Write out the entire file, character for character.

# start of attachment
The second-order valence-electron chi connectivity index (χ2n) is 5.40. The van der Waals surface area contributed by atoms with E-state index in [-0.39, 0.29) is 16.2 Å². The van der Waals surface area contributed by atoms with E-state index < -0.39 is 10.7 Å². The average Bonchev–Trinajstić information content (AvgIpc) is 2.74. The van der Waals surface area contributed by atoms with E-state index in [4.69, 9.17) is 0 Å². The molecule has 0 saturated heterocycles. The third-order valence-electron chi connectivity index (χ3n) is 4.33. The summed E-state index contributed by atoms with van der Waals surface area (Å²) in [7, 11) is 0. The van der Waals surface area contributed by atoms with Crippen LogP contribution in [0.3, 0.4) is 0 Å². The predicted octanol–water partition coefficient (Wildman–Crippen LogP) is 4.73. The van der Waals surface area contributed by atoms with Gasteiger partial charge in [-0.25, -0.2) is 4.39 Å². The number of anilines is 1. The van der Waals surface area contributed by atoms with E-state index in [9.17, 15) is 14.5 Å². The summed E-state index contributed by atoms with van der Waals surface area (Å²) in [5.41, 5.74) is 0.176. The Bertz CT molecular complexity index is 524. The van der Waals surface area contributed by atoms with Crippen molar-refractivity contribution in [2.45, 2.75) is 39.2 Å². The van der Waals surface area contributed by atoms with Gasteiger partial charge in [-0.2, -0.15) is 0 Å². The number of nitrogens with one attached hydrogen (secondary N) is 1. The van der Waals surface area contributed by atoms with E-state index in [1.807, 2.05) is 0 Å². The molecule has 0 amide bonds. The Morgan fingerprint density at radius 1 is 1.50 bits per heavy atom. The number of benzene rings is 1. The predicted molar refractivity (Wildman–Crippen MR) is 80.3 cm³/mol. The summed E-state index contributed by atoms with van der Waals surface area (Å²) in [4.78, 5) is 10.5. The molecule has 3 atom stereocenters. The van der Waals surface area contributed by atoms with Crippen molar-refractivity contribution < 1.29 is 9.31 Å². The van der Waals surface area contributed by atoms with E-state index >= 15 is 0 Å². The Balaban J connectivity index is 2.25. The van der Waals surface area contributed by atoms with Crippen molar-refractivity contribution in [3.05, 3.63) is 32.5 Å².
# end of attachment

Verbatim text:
The second-order valence-electron chi connectivity index (χ2n) is 5.40. The van der Waals surface area contributed by atoms with E-state index in [-0.39, 0.29) is 16.2 Å². The van der Waals surface area contributed by atoms with E-state index < -0.39 is 10.7 Å². The average Bonchev–Trinajstić information content (AvgIpc) is 2.74. The van der Waals surface area contributed by atoms with E-state index in [4.69, 9.17) is 0 Å². The molecule has 0 saturated heterocycles. The third-order valence-electron chi connectivity index (χ3n) is 4.33. The summed E-state index contributed by atoms with van der Waals surface area (Å²) in [7, 11) is 0. The van der Waals surface area contributed by atoms with Crippen LogP contribution in [0.3, 0.4) is 0 Å². The predicted octanol–water partition coefficient (Wildman–Crippen LogP) is 4.73. The van der Waals surface area contributed by atoms with Gasteiger partial charge in [-0.25, -0.2) is 4.39 Å². The number of anilines is 1. The van der Waals surface area contributed by atoms with E-state index in [9.17, 15) is 14.5 Å². The summed E-state index contributed by atoms with van der Waals surface area (Å²) in [5.41, 5.74) is 0.176. The Bertz CT molecular complexity index is 524. The van der Waals surface area contributed by atoms with Crippen molar-refractivity contribution in [2.45, 2.75) is 39.2 Å². The van der Waals surface area contributed by atoms with Gasteiger partial charge in [-0.2, -0.15) is 0 Å². The number of nitrogens with one attached hydrogen (secondary N) is 1. The van der Waals surface area contributed by atoms with E-state index in [1.807, 2.05) is 0 Å². The molecule has 0 amide bonds. The Morgan fingerprint density at radius 1 is 1.50 bits per heavy atom. The number of benzene rings is 1. The predicted molar refractivity (Wildman–Crippen MR) is 80.3 cm³/mol. The summed E-state index contributed by atoms with van der Waals surface area (Å²) in [4.78, 5) is 10.5. The molecule has 3 atom stereocenters. The van der Waals surface area contributed by atoms with Crippen molar-refractivity contribution < 1.29 is 9.31 Å². The van der Waals surface area contributed by atoms with E-state index >= 15 is 0 Å². The Balaban J connectivity index is 2.25. The van der Waals surface area contributed by atoms with Crippen molar-refractivity contribution in [3.05, 3.63) is 32.5 Å².